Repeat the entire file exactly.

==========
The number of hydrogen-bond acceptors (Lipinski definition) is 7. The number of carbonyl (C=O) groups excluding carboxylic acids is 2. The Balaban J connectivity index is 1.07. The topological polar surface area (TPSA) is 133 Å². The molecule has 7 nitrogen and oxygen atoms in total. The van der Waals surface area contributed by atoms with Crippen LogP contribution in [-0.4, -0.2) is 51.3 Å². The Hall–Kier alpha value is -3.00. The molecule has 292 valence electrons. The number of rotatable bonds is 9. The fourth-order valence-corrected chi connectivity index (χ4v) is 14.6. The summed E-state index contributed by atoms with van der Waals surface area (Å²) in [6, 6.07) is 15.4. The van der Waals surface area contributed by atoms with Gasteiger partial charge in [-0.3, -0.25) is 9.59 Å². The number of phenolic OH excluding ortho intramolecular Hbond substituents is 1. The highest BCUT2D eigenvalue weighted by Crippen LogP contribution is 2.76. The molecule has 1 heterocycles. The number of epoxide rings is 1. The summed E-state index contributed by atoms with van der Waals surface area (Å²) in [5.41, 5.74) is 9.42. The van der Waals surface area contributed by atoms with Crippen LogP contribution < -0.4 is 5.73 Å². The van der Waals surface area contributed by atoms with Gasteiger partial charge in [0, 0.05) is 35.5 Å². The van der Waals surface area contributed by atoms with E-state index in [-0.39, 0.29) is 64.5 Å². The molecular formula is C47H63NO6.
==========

The number of hydrogen-bond acceptors (Lipinski definition) is 7. The number of carbonyl (C=O) groups excluding carboxylic acids is 2. The Balaban J connectivity index is 1.07. The topological polar surface area (TPSA) is 133 Å². The molecule has 7 nitrogen and oxygen atoms in total. The van der Waals surface area contributed by atoms with Crippen LogP contribution in [-0.4, -0.2) is 51.3 Å². The Hall–Kier alpha value is -3.00. The molecule has 292 valence electrons. The number of rotatable bonds is 9. The fourth-order valence-corrected chi connectivity index (χ4v) is 14.6. The summed E-state index contributed by atoms with van der Waals surface area (Å²) in [6, 6.07) is 15.4. The van der Waals surface area contributed by atoms with Gasteiger partial charge in [-0.3, -0.25) is 9.59 Å². The number of phenolic OH excluding ortho intramolecular Hbond substituents is 1. The highest BCUT2D eigenvalue weighted by Crippen LogP contribution is 2.76. The molecule has 1 heterocycles. The number of epoxide rings is 1. The summed E-state index contributed by atoms with van der Waals surface area (Å²) in [5.41, 5.74) is 9.42. The van der Waals surface area contributed by atoms with Crippen LogP contribution < -0.4 is 5.73 Å². The van der Waals surface area contributed by atoms with Gasteiger partial charge in [0, 0.05) is 35.5 Å². The van der Waals surface area contributed by atoms with E-state index in [-0.39, 0.29) is 64.5 Å². The molecular formula is C47H63NO6.